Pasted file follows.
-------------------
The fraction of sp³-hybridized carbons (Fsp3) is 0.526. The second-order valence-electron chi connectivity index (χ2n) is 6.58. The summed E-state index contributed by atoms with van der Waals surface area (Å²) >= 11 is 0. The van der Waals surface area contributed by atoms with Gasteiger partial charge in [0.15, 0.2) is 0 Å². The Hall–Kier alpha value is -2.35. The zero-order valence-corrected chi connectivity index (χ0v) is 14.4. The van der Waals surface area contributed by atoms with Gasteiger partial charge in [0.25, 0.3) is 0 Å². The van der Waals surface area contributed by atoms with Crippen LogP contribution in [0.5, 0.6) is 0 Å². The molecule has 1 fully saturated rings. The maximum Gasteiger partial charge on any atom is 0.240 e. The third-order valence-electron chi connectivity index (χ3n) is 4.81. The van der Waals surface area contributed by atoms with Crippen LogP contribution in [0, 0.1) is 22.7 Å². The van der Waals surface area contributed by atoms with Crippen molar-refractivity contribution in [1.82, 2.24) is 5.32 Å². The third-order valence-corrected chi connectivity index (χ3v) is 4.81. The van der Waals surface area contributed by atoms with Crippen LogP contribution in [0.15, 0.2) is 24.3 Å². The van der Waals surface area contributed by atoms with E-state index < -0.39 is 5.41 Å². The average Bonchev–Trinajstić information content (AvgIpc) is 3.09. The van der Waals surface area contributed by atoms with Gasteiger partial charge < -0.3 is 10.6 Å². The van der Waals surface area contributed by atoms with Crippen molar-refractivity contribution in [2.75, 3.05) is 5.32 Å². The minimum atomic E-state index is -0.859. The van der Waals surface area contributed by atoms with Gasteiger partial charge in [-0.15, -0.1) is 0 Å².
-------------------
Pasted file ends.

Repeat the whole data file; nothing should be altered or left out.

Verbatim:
The fraction of sp³-hybridized carbons (Fsp3) is 0.526. The second-order valence-electron chi connectivity index (χ2n) is 6.58. The summed E-state index contributed by atoms with van der Waals surface area (Å²) >= 11 is 0. The van der Waals surface area contributed by atoms with Gasteiger partial charge in [0.15, 0.2) is 0 Å². The Hall–Kier alpha value is -2.35. The zero-order valence-corrected chi connectivity index (χ0v) is 14.4. The van der Waals surface area contributed by atoms with Gasteiger partial charge in [0.25, 0.3) is 0 Å². The van der Waals surface area contributed by atoms with Crippen LogP contribution in [0.5, 0.6) is 0 Å². The molecule has 1 fully saturated rings. The maximum Gasteiger partial charge on any atom is 0.240 e. The third-order valence-electron chi connectivity index (χ3n) is 4.81. The van der Waals surface area contributed by atoms with Crippen LogP contribution in [0, 0.1) is 22.7 Å². The van der Waals surface area contributed by atoms with Crippen molar-refractivity contribution in [1.82, 2.24) is 5.32 Å². The third-order valence-corrected chi connectivity index (χ3v) is 4.81. The van der Waals surface area contributed by atoms with Crippen LogP contribution in [0.15, 0.2) is 24.3 Å². The van der Waals surface area contributed by atoms with E-state index < -0.39 is 5.41 Å². The average Bonchev–Trinajstić information content (AvgIpc) is 3.09. The van der Waals surface area contributed by atoms with Gasteiger partial charge < -0.3 is 10.6 Å². The van der Waals surface area contributed by atoms with Crippen molar-refractivity contribution in [2.75, 3.05) is 5.32 Å². The minimum atomic E-state index is -0.859. The van der Waals surface area contributed by atoms with Gasteiger partial charge in [-0.15, -0.1) is 0 Å².